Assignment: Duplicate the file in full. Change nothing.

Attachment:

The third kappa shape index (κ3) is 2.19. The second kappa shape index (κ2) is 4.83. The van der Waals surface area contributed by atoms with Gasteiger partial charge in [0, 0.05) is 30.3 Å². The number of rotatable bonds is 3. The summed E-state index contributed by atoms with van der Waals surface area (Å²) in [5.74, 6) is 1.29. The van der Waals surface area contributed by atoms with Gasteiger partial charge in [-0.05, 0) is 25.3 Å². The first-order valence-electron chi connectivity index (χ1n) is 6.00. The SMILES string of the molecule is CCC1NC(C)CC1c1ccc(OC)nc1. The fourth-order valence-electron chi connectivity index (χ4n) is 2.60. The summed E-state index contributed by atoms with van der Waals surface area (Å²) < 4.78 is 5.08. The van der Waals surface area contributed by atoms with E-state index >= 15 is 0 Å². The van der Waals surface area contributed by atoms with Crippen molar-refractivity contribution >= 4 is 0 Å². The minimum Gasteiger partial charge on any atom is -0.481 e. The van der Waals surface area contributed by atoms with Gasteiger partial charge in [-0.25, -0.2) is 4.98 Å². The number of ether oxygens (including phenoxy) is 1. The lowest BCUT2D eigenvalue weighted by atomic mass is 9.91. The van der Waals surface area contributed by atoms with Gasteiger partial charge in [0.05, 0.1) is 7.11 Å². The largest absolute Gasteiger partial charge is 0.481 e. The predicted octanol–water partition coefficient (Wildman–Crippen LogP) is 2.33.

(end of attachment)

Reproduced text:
The third kappa shape index (κ3) is 2.19. The second kappa shape index (κ2) is 4.83. The van der Waals surface area contributed by atoms with Gasteiger partial charge in [0, 0.05) is 30.3 Å². The number of rotatable bonds is 3. The summed E-state index contributed by atoms with van der Waals surface area (Å²) in [5.74, 6) is 1.29. The van der Waals surface area contributed by atoms with Gasteiger partial charge in [-0.05, 0) is 25.3 Å². The first-order valence-electron chi connectivity index (χ1n) is 6.00. The SMILES string of the molecule is CCC1NC(C)CC1c1ccc(OC)nc1. The fourth-order valence-electron chi connectivity index (χ4n) is 2.60. The summed E-state index contributed by atoms with van der Waals surface area (Å²) < 4.78 is 5.08. The van der Waals surface area contributed by atoms with E-state index >= 15 is 0 Å². The van der Waals surface area contributed by atoms with Crippen molar-refractivity contribution >= 4 is 0 Å². The minimum Gasteiger partial charge on any atom is -0.481 e. The van der Waals surface area contributed by atoms with Gasteiger partial charge in [-0.25, -0.2) is 4.98 Å². The number of ether oxygens (including phenoxy) is 1. The lowest BCUT2D eigenvalue weighted by atomic mass is 9.91. The van der Waals surface area contributed by atoms with Gasteiger partial charge in [0.05, 0.1) is 7.11 Å². The largest absolute Gasteiger partial charge is 0.481 e. The predicted octanol–water partition coefficient (Wildman–Crippen LogP) is 2.33.